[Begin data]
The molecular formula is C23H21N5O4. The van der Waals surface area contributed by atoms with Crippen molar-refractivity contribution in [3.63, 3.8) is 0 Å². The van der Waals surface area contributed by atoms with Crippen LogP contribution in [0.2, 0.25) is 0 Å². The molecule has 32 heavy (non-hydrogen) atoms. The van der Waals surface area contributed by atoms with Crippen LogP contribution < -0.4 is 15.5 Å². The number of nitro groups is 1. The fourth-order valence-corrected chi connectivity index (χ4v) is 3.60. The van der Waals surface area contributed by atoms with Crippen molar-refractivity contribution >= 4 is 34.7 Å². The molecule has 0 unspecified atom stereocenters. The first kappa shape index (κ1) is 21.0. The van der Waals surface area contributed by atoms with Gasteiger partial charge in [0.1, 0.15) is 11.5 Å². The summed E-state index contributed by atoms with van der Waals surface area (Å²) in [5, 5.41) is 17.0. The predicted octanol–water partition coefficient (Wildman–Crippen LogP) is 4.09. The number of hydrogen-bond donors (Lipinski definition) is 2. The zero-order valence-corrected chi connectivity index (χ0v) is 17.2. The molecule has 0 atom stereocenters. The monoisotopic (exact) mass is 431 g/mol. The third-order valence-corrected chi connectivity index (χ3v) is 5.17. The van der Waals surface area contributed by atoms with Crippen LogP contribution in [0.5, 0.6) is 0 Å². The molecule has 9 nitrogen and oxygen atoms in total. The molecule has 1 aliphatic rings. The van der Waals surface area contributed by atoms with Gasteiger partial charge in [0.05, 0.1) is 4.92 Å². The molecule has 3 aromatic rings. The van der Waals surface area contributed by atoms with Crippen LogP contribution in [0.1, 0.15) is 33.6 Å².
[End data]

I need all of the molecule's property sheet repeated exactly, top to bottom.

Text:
The molecular formula is C23H21N5O4. The van der Waals surface area contributed by atoms with Crippen molar-refractivity contribution in [3.63, 3.8) is 0 Å². The van der Waals surface area contributed by atoms with Crippen LogP contribution in [0.2, 0.25) is 0 Å². The molecule has 32 heavy (non-hydrogen) atoms. The van der Waals surface area contributed by atoms with Crippen LogP contribution < -0.4 is 15.5 Å². The number of nitro groups is 1. The fourth-order valence-corrected chi connectivity index (χ4v) is 3.60. The van der Waals surface area contributed by atoms with Crippen molar-refractivity contribution >= 4 is 34.7 Å². The molecule has 0 unspecified atom stereocenters. The first kappa shape index (κ1) is 21.0. The van der Waals surface area contributed by atoms with Gasteiger partial charge in [0.1, 0.15) is 11.5 Å². The summed E-state index contributed by atoms with van der Waals surface area (Å²) in [5, 5.41) is 17.0. The predicted octanol–water partition coefficient (Wildman–Crippen LogP) is 4.09. The number of hydrogen-bond donors (Lipinski definition) is 2. The zero-order valence-corrected chi connectivity index (χ0v) is 17.2. The molecule has 0 atom stereocenters. The monoisotopic (exact) mass is 431 g/mol. The third-order valence-corrected chi connectivity index (χ3v) is 5.17. The van der Waals surface area contributed by atoms with Crippen LogP contribution in [0.5, 0.6) is 0 Å². The molecule has 9 nitrogen and oxygen atoms in total. The molecule has 1 aliphatic rings. The van der Waals surface area contributed by atoms with Gasteiger partial charge in [0.05, 0.1) is 4.92 Å². The molecule has 3 aromatic rings. The van der Waals surface area contributed by atoms with Crippen LogP contribution in [0.1, 0.15) is 33.6 Å².